Like short horror stories? Read my post on R Chetwynd-Hayes, a brilliant writer of terribly British, frequently rather funny, shockers.

8 comments :

  1. I loved the Pan Books of Horror Stories too, they got me through countless bus trips to school/ college and University... sadly I only have a few of them now, being small paperback I was in a habit of handing them out to others and recommending that they check them out and never saw them again!
    I recently backed a kick-starter venture for a book dealing with the complete history of The Pan Book of horror stories. Although its been funded, you might like to look out for it when it's published… https://www.kickstarter.com/projects/1027049759/the-pan-book-of-horror-stories-scrapbook/posts/1335066?ref=backer_project_update

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    1. Sorry, I somehow managed to leave out my actual response… Although the tradition of ghost stories at Christmas was a long-standing one, it’s wonderful to think of actually buying a ghost story book in time for Christmas as a new ‘fad’ :) . Although I’m fairly sure he didn’t published the first ever ghost story I think full credit should go to Dickens as he produced the first successful one prompting the ones that followed at a time when publishing became affordable to the masses…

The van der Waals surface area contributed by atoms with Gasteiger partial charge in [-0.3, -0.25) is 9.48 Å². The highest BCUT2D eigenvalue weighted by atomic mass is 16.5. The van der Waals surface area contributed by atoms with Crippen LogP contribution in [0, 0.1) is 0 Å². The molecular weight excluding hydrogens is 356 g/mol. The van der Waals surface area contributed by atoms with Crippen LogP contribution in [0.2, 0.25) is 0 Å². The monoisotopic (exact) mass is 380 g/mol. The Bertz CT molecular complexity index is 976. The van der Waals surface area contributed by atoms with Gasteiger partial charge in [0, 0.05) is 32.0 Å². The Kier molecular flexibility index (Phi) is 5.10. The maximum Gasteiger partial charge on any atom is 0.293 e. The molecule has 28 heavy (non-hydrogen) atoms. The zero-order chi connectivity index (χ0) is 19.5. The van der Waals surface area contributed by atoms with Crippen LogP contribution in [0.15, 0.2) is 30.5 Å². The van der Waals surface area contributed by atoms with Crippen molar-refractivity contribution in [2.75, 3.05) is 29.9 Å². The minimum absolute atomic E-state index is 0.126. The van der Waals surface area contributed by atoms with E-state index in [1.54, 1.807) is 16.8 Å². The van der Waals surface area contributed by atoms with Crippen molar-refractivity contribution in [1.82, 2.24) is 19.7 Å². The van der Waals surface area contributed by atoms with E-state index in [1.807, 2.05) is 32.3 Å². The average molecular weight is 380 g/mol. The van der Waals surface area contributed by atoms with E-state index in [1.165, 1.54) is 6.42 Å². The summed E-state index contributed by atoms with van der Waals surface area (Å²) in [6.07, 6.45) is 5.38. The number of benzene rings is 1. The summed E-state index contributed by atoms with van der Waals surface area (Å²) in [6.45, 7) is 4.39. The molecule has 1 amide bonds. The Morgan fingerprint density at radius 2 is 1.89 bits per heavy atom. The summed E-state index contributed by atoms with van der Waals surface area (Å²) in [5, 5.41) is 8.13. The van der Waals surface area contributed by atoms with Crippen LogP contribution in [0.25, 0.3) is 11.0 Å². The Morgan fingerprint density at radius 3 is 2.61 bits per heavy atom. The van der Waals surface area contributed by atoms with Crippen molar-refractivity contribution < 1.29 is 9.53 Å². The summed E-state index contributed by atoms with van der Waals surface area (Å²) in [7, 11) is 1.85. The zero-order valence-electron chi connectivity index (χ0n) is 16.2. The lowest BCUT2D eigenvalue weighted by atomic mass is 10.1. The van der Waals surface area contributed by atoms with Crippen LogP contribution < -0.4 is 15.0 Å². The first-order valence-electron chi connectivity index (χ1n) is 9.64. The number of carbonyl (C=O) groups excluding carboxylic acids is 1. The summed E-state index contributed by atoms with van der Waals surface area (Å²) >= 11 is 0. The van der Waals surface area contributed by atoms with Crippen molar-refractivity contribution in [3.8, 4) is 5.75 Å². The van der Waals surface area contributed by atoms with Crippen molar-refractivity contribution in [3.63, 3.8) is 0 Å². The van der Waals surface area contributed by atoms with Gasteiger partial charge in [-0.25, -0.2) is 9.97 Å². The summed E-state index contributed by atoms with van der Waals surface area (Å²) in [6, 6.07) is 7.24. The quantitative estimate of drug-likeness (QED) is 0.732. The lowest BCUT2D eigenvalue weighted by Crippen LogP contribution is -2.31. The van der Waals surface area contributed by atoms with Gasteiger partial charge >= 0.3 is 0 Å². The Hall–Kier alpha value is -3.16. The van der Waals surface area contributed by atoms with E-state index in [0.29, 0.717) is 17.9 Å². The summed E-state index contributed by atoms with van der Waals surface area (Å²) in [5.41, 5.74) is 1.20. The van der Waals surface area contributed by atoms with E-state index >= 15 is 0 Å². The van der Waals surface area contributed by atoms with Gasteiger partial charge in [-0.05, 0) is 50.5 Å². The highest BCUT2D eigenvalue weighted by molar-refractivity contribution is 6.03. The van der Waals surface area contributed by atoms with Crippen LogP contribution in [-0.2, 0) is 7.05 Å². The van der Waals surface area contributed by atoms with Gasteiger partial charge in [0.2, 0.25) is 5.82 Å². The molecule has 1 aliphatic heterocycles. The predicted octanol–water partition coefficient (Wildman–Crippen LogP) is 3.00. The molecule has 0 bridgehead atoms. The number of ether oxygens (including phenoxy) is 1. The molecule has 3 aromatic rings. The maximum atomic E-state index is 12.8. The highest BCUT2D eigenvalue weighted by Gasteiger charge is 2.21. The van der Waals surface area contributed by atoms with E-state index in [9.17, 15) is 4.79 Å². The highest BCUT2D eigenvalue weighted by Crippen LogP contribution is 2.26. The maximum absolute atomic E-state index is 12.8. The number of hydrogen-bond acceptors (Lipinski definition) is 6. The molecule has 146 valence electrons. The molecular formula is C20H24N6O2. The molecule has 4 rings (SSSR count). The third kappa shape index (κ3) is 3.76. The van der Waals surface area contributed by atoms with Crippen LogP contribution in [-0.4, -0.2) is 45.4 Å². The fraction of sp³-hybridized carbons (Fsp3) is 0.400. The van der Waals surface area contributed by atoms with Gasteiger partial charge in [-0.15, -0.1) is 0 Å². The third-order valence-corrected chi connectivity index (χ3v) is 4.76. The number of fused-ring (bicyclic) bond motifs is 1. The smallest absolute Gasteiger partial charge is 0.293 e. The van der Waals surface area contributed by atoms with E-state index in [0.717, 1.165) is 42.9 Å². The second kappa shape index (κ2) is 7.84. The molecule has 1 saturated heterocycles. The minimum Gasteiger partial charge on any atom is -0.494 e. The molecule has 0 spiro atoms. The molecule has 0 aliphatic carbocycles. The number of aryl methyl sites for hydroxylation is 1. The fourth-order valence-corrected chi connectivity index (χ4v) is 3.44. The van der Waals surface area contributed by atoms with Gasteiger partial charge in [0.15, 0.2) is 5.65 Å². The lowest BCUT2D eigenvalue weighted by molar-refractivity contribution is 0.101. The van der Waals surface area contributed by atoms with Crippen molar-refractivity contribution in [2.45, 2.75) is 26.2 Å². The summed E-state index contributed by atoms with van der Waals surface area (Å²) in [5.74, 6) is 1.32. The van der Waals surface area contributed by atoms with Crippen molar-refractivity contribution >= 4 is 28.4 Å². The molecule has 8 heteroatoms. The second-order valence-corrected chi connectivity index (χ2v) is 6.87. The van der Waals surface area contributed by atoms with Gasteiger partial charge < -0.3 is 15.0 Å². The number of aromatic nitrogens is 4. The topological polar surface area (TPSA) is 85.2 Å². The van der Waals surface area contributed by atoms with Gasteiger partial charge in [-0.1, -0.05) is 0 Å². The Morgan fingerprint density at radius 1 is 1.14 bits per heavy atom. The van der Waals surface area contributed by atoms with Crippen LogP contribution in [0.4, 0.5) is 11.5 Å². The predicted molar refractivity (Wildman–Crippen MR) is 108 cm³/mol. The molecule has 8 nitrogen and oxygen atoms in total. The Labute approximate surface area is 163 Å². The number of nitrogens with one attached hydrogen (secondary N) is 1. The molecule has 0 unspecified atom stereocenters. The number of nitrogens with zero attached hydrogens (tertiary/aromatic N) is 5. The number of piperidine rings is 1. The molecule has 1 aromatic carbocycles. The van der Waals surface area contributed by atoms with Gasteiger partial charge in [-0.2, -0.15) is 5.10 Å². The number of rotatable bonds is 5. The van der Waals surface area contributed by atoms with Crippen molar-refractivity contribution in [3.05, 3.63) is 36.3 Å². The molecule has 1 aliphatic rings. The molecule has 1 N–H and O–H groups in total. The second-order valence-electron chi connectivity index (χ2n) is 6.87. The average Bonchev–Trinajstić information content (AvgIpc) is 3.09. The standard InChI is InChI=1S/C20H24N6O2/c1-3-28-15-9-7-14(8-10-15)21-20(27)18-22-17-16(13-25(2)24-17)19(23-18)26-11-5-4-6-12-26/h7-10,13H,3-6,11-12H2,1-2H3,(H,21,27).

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  2. When was the last time you saw anything remotely interesting on a charity shop bookshelf , if there's a crease in a spine they are told to bin it

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  3. That's an interesting question as to whether the Christmas ghost story started with Dickens or not, nothing leaps out at me as preceding that but winter must have always prompted spooky tales.

    I'm sure I must have read at least some of these.

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  4. Now, now..
    There's nothing better (really?!) than living alone and reading a ghostly horror story before bed-time. :)

    Have a great pre-Halloween week.

    Marija

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  5. I'll have to dig out my giant book of horror.... It was given to me because the leather cover has a gold bat embossed on it, but it is a great compendium of horror stories. There is a warning before the last 90 pages or so, to prepare you for the extra spookiness they contain!

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  6. Oo I hadn't even heard of these! I've got a Kate Mosse book of short spooky stories, which is quite good. We're having a Halloween party this weekend and I want to have spooky story time, so if I won, the book would get immediate use! x

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  7. I have a few of those because I like the covers but I'm afraid horror just doesn't do it for me. I've tried I really have, but dark Scandi thrillers, cold war and espionage are more my thing.
    Yes - Arne Dahl is great. Loved Beck, too - especially Gunvald Larsson. xxx